This week there has been a lot of discussion about the forthcoming Republican tax reform plan. In particular, there has been significant coverage of President Trump’s tweet about 401(k)s and protecting their current tax status. The president’s tweet has prompted a much needed discussion about 401(k)s and how much they help the middle class save for retirement.
The Republican tax plan aims to cut taxes by about $1.5 trillion over ten years. Due to budget rules in the Senate, those tax cuts have to be offset either by spending cuts or by increasing revenue elsewhere to prevent increasing the federal deficit. One way to cut taxes while still bringing in revenue is to “broaden the base and lower the rate.”
A major reason the U.S. tax code is so complicated is because there are many tax breaks and loopholes for specific purposes. Tax experts call these “tax expenditures.” The federal government loses money (sometimes called spending through the tax code) in order to promote a specific cause, such as charitable giving, homeownership, or saving for retirement. If all of these tax expenditures were eliminated, the federal government would collect a lot more money through taxes. Congress could then cut tax rates while still collecting the same amount of money it currently collects. The tricky thing about tax reform is there are a lot of people who like the tax expenditures that they benefit from now. Every tax break and loophole has at least one group that supports it and will fight to protect it during tax reform. Thus, Republicans are in a tight spot of needing to reduce or eliminate tax expenditures so they can lower the overall tax rate, while not provoking the wrath of powerful interest groups who want to protect their tax benefits.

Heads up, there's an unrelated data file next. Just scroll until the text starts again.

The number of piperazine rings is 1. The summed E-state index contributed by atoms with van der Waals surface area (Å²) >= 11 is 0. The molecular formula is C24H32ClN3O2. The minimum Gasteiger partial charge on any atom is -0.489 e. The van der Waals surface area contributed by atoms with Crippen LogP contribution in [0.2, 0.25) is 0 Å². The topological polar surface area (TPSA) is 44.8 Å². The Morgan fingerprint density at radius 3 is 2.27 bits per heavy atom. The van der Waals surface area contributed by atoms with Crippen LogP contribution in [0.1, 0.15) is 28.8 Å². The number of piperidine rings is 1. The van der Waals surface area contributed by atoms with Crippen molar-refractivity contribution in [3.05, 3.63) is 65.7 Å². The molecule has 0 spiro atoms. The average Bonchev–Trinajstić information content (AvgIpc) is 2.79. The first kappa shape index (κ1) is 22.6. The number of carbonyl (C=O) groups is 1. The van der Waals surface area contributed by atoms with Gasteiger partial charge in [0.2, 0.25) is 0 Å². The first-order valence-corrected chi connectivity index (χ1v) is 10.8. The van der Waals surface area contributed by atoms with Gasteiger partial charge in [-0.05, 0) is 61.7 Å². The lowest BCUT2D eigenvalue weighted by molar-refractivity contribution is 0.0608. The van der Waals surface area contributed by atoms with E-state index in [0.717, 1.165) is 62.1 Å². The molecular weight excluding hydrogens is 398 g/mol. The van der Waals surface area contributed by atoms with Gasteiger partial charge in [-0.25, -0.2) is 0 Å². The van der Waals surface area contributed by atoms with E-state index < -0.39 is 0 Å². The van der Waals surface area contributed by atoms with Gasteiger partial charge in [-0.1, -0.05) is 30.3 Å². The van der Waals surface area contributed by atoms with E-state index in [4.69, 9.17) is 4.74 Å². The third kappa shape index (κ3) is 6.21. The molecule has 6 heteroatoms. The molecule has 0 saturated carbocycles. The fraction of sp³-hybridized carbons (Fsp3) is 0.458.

Republicans also only have to account for the impact of tax reform within a ten year budget window. This is critical to understand when it comes to the debate over retirement savings. Again, due to Senate budget rules, the tax reform legislation will be evaluated based on how it impacts the federal budget over the next ten years. The effects on the federal budget beyond ten years are not assessed. Therefore, Republicans just have to say their plan doesn’t increase the deficit within the next ten years.
What Congressional Republicans are considering for 401(k) plans is dramatically lowering the amount of money that employees can contribute to their 401(k) before taxes each year. Currently, workers can contribute as much as $18,000 pre-tax to their 401(k). The Republican proposal would lower this to just $2,400 each year. It is important to note that very few people contribute the maximum amount to their 401(k) each year. Furthermore, the favorable tax treatment of contributions to 401(k) plans disproportionately benefits the wealthy over the middle class.